The controversy comes down to Major League Baseball's Rule 21: "Any... employee, who shall bet any sum whatsoever upon any baseball game in connection with which the bettor has a duty to perform shall be declared permanently ineligible." In 1989 Rose was suspended from baseball after allegations that he gambled on the sport, allegations Rose denied. Thereafter, fans and sportswriters have speculated that baseball officials would re-instate Rose if only he admitted his guilt. In the book, Rose confesses--for the first time--that he did in fact...



TY Cobb (Baseball's All-Time Greatest Hitters)
Dan Holmes
0313328692
October 2004
Hardcover
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Review
“A fress and fair-handed look at the life of baseball's premier, violence-prone battsman.”–Foreword this Week

Book Description
When the National Baseball Hall of Fame inducted its first class of players in 1936, Ty Cobb received more votes than any other player-even more than did fellow inductee Babe Ruth. Cobb, known as the "Georgia Peach," was universally recognized as the best player from the "dead ball" era. He also had the reputation of being its most ferocious player. His fierce determination to succeed helped Cobb equal or surpass more offensive records than any other player, and his career average of .367 is still the highest of all time. Cobb's unyielding and often ferocious work ethic, though, made him many enemies, and his occasional episodes of violence...


The Ty Cobb Scrapbook
Marc Okkonen
0806928476
June 2001
Hardcover
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Book Description
Relive the thrill of 24 years in the career of the fabled "Georgia Peach"--one of the greatest, most colorful, and simply larger-than-life baseball players who ever lived. Arranged in a visually exciting scrapbook format, packed with pictures and memorabilia that illustrate every significant date and more than 800 games, it takes you from April 26, 1904, when the 17-year-old Tyrus Raymond Cobb stepped up to the plate for the first time professionally, till his final turn on the field in 1928. The focus is on his playing, rather than on his oft-discussed personality and private life, with commentary culled from contemporary accounts that reveal how Cobb's swift throwing arm and fine batting skills contributed to every game. A generous sampling of photographs, cartoons, and ads from the period--many not seen since their...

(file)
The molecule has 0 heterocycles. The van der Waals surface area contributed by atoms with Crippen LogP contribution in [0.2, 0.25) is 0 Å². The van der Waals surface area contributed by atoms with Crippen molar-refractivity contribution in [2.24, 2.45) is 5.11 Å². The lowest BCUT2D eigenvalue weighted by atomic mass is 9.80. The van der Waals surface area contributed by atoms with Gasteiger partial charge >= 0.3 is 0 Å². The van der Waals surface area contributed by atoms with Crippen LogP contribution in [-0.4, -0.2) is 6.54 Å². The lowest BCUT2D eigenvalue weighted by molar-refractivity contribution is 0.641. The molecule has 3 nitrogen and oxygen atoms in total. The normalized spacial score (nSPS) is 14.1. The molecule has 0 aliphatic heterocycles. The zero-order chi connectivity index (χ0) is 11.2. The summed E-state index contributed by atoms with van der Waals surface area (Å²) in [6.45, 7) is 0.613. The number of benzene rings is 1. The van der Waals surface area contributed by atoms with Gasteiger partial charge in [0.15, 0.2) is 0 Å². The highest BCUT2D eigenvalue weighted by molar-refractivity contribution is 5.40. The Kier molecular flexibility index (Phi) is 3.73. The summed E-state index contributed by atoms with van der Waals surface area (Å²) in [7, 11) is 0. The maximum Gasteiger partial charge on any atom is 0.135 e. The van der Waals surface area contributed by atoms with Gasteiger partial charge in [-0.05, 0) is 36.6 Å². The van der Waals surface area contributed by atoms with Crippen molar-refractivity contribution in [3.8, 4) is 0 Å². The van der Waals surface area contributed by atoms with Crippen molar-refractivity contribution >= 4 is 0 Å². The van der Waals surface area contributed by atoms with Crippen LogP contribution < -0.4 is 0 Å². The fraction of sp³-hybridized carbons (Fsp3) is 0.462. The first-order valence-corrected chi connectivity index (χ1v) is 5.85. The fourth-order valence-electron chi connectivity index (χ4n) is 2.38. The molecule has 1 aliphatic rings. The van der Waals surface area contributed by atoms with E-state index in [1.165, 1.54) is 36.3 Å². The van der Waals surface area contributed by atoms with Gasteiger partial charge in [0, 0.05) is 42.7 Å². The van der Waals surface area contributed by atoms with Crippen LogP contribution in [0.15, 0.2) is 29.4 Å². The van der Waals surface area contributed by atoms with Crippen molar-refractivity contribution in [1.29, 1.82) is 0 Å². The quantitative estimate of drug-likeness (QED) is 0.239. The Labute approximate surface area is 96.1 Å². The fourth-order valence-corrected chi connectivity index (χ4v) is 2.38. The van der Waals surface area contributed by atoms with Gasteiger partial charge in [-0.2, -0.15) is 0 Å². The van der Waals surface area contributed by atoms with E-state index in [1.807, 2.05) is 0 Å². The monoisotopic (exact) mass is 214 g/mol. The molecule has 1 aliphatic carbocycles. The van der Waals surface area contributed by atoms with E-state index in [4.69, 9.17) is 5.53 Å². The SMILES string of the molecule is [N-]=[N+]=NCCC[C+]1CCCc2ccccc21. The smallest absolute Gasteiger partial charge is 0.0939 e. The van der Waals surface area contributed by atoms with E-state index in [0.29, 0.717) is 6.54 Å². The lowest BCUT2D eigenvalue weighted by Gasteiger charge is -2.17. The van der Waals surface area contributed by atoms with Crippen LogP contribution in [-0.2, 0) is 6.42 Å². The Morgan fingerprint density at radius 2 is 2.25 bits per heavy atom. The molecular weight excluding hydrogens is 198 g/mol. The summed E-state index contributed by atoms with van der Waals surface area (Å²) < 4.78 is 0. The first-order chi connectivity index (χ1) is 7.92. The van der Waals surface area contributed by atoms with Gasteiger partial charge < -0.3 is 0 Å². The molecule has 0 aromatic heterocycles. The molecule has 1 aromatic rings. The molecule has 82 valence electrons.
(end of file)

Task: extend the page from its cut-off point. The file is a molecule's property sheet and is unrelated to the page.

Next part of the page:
Busting 'EM and Other Big League Stories
Ty Cobb
0786415991
February 2003
Paperback
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Book Description
Published in 1914, Busting ’Em was the first of three books credited to Ty Cobb the author. Though in fact it was ghostwritten by John N. Wheeler, who also penned Mathewson’s Pitching in a Pinch, the book fascinates with its insights into Cobb as a public figure. The reader is presented Cobb’s explanation of the beating incident at Hilltop Park, the Baker spiking, and his contentious relationship with teammates. His thoughts—or those he sanctioned—of umpires, his contemporaries, crowds, and strategy are also shared. This book, long out of print and increasingly hard to find, is essential reading for those who would understand Cobb’s awareness of and investment in the shape of his public image.

About the Author
Ty Cobb played major league baseball...


Peach: Ty Cobb in His Time and Ours
Richard Bak
1587262576
May 2005
Hardcover
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Book Description
Although it has been more than 75 years since he last laced up his spikes, Ty Cobb remains arguably the greatest player in the long history of baseball. Certainly the Detroit Tigers outfielder remains the most controversial. He hit .367 over 24 seasons (1905-1928), won a dozen batting titles, and was the first man elected to baseball's Hall of Fame. But it was his blowtorch personality that set the "Georgia Peach" apart from all others.

From the Inside Flap
Timed to coincide with the 100th anniversary of Cobb's 1905 debut in the major leagues, and featuring 150 rarely seen photographs, Peach provides a balanced analysis of this baseball icon's life inside and outside the game, with particular emphasis on his treatment in pop culture and public memory.